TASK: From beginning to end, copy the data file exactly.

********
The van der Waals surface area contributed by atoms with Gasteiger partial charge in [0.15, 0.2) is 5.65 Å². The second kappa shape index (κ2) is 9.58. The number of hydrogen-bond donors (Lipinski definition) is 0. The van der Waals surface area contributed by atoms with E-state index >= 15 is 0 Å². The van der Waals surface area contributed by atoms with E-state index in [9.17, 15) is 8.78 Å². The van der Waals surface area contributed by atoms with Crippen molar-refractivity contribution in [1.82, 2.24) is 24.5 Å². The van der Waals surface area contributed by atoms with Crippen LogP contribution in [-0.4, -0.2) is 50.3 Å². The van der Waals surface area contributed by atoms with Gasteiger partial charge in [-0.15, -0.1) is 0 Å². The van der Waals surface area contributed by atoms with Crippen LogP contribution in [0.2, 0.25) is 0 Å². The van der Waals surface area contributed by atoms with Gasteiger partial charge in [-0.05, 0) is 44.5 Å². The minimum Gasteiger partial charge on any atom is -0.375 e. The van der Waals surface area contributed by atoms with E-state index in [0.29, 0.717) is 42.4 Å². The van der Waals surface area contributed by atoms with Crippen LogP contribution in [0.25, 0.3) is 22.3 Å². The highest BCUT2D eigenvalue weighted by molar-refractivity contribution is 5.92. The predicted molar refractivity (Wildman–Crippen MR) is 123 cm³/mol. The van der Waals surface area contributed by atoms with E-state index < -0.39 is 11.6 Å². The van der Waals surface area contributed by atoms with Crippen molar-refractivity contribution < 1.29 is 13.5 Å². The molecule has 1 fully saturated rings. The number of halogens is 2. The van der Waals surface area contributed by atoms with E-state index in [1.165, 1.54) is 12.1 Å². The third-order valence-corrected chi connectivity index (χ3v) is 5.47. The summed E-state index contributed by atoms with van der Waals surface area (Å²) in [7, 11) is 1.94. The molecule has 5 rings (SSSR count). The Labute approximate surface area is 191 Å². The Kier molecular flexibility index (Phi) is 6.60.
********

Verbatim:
The van der Waals surface area contributed by atoms with Gasteiger partial charge in [0.15, 0.2) is 5.65 Å². The second kappa shape index (κ2) is 9.58. The number of hydrogen-bond donors (Lipinski definition) is 0. The van der Waals surface area contributed by atoms with E-state index >= 15 is 0 Å². The van der Waals surface area contributed by atoms with E-state index in [9.17, 15) is 8.78 Å². The van der Waals surface area contributed by atoms with Crippen molar-refractivity contribution in [1.82, 2.24) is 24.5 Å². The van der Waals surface area contributed by atoms with Crippen LogP contribution in [-0.4, -0.2) is 50.3 Å². The van der Waals surface area contributed by atoms with Gasteiger partial charge in [-0.15, -0.1) is 0 Å². The van der Waals surface area contributed by atoms with Crippen LogP contribution in [0.2, 0.25) is 0 Å². The van der Waals surface area contributed by atoms with Gasteiger partial charge in [-0.05, 0) is 44.5 Å². The minimum Gasteiger partial charge on any atom is -0.375 e. The van der Waals surface area contributed by atoms with E-state index in [0.29, 0.717) is 42.4 Å². The van der Waals surface area contributed by atoms with Crippen LogP contribution in [0.25, 0.3) is 22.3 Å². The highest BCUT2D eigenvalue weighted by molar-refractivity contribution is 5.92. The predicted molar refractivity (Wildman–Crippen MR) is 123 cm³/mol. The van der Waals surface area contributed by atoms with E-state index < -0.39 is 11.6 Å². The van der Waals surface area contributed by atoms with Crippen molar-refractivity contribution < 1.29 is 13.5 Å². The molecule has 1 fully saturated rings. The number of halogens is 2. The van der Waals surface area contributed by atoms with E-state index in [1.165, 1.54) is 12.1 Å². The third-order valence-corrected chi connectivity index (χ3v) is 5.47. The summed E-state index contributed by atoms with van der Waals surface area (Å²) in [7, 11) is 1.94. The molecule has 5 rings (SSSR count). The Labute approximate surface area is 191 Å². The Kier molecular flexibility index (Phi) is 6.60.